A Message from Sheriff Scott Israel


Many Broward residents want to get involved to promote greater public safety in their communities. This month, I wanted to highlight one of the many volunteer opportunities we offer at the Broward Sheriff’s Office. The Citizen Observer Patrol (COP) program, in which more than 1,000 Broward County residents participate, targets local crime prevention within a district by providing a visible presence in local neighborhoods.

COP volunteers are local residents who help BSO fight crime by patrolling their community, looking out for suspicious activity or potential hazards and offering assistance to neighbors.

Their high visibility in their COP uniforms is a valuable addition to local law enforcement and a deterrent to crime. Administered by each local BSO district, the COPs are there to help people, to observe and to report incidents to law enforcement. Their vigilance enhances the patrols of deputies working in their communities.

COPs serve as extra “eyes and ears” of BSO, making our streets safer. Recently, two COPs observed a possible DUI suspect and notified their local dispatch. The suspect’s vehicle was found and stopped, and the individual was arrested. It was discovered that the driver was also linked to a hit-and-run crash earlier that evening. There is no doubt these COPs helped to prevent a tragic event from occurring.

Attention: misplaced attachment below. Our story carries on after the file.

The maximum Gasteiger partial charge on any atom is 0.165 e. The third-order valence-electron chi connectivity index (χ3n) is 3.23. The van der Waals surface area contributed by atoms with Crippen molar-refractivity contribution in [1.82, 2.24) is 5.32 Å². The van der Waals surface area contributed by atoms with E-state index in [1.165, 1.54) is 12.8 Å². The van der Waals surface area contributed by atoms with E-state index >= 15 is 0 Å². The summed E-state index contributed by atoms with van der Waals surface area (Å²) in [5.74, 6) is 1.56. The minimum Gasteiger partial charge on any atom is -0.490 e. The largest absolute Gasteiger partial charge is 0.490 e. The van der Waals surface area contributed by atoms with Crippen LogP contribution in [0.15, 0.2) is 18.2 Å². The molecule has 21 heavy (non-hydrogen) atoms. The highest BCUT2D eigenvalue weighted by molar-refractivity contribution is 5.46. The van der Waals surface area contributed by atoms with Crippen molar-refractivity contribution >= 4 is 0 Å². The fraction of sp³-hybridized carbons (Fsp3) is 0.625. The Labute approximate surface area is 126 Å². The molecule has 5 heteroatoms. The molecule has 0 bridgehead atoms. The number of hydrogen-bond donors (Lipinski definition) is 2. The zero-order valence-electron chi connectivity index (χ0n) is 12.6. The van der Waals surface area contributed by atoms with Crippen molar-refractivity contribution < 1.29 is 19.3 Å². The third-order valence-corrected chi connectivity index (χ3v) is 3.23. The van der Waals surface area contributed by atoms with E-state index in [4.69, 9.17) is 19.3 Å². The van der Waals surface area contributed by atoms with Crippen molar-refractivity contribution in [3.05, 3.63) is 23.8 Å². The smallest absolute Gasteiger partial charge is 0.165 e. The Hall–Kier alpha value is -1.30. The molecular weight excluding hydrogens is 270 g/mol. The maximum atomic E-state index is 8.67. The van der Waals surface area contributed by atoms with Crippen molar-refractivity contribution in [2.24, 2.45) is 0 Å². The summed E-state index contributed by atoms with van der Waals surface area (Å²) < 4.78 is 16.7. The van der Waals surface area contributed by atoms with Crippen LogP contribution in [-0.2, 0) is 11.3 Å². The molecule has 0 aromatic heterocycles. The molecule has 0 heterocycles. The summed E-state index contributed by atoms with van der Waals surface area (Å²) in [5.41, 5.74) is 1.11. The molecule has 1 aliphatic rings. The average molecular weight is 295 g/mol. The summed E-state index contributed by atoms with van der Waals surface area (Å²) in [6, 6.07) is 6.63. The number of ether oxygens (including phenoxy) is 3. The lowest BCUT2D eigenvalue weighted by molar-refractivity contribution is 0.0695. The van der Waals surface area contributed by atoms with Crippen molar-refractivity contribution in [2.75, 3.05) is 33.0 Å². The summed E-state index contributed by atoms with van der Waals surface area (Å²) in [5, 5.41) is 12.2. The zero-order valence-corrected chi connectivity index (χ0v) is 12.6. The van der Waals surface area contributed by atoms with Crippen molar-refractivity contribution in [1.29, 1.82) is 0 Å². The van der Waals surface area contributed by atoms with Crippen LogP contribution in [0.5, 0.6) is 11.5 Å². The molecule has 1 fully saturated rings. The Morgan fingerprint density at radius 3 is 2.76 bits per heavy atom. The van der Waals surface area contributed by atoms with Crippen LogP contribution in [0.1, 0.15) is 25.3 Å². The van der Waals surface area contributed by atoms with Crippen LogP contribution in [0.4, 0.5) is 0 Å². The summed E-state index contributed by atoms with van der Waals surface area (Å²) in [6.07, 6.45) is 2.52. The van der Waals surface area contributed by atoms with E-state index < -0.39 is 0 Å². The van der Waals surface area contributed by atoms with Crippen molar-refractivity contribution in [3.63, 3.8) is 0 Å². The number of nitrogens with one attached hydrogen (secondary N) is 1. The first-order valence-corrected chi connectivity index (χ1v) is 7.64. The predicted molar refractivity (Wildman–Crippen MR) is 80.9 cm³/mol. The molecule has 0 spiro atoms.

COPs often function as friendly BSO ambassadors to the many tourists who visit Broward County. Members of this unit provide an invaluable service to BSO deputies, whose time and focus are most often directed elsewhere. COPs also assist our deputies by providing help with traffic and parking enforcement.

Last year, Lauderdale-By-The-Sea resident Bill Johansen approached his BSO district command with an innovative idea: create a COP bike unit to increase visibility and accessibility of law enforcement in his community. Shortly after, Bill’s idea was implemented. Today, eight COP volunteers, including Bill, make up the LBTS bike unit. In their short time serving as an extra set of eyes and ears for law enforcement, they have produced successes. Members from the unit were at the Farmer’s Market in a local park when an 80-year-old man exhibited signs he was suffering a stroke. They immediately called emergency services and ensured help was on the way. The unit has also assisted searches for missing persons and even helped to remove a fish hook from an injured pelican.

The COPs carry on a proud tradition of cooperation between law enforcement and the citizens we serve. If you see one of these dedicated volunteer citizens, please take a moment to thank them for their time and efforts.

Together – BSO and neighbors – we make a great home team.

Office Of The Sheriff
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